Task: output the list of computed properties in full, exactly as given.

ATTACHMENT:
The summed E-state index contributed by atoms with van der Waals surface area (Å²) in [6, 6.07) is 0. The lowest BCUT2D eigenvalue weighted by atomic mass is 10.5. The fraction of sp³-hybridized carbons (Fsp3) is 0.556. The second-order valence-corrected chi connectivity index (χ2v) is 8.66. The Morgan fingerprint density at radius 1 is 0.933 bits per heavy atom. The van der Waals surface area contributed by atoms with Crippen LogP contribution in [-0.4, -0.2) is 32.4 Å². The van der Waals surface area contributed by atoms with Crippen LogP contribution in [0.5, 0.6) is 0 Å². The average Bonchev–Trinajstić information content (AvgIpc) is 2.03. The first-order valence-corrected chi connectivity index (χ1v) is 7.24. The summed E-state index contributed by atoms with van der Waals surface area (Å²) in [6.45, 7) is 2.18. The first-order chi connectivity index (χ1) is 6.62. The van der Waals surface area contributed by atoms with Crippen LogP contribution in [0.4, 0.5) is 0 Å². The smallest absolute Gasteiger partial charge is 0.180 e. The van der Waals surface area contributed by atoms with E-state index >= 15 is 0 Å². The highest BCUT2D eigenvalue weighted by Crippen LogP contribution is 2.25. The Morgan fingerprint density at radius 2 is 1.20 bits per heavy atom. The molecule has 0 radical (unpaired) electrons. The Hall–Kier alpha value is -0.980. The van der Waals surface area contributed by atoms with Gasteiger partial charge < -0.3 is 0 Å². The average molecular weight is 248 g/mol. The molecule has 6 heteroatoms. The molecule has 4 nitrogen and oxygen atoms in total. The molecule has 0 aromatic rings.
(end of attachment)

The summed E-state index contributed by atoms with van der Waals surface area (Å²) in [6, 6.07) is 0. The lowest BCUT2D eigenvalue weighted by atomic mass is 10.5. The fraction of sp³-hybridized carbons (Fsp3) is 0.556. The second-order valence-corrected chi connectivity index (χ2v) is 8.66. The Morgan fingerprint density at radius 1 is 0.933 bits per heavy atom. The van der Waals surface area contributed by atoms with Crippen LogP contribution in [-0.4, -0.2) is 32.4 Å². The van der Waals surface area contributed by atoms with Crippen LogP contribution in [0.5, 0.6) is 0 Å². The average Bonchev–Trinajstić information content (AvgIpc) is 2.03. The first-order valence-corrected chi connectivity index (χ1v) is 7.24. The summed E-state index contributed by atoms with van der Waals surface area (Å²) in [6.45, 7) is 2.18. The first-order chi connectivity index (χ1) is 6.62. The van der Waals surface area contributed by atoms with Crippen LogP contribution in [0.4, 0.5) is 0 Å². The smallest absolute Gasteiger partial charge is 0.180 e. The van der Waals surface area contributed by atoms with E-state index >= 15 is 0 Å². The highest BCUT2D eigenvalue weighted by Crippen LogP contribution is 2.25. The Morgan fingerprint density at radius 2 is 1.20 bits per heavy atom. The molecule has 0 radical (unpaired) electrons. The Hall–Kier alpha value is -0.980. The van der Waals surface area contributed by atoms with Gasteiger partial charge < -0.3 is 0 Å². The average molecular weight is 248 g/mol. The molecule has 6 heteroatoms. The molecule has 4 nitrogen and oxygen atoms in total. The molecule has 0 aromatic rings.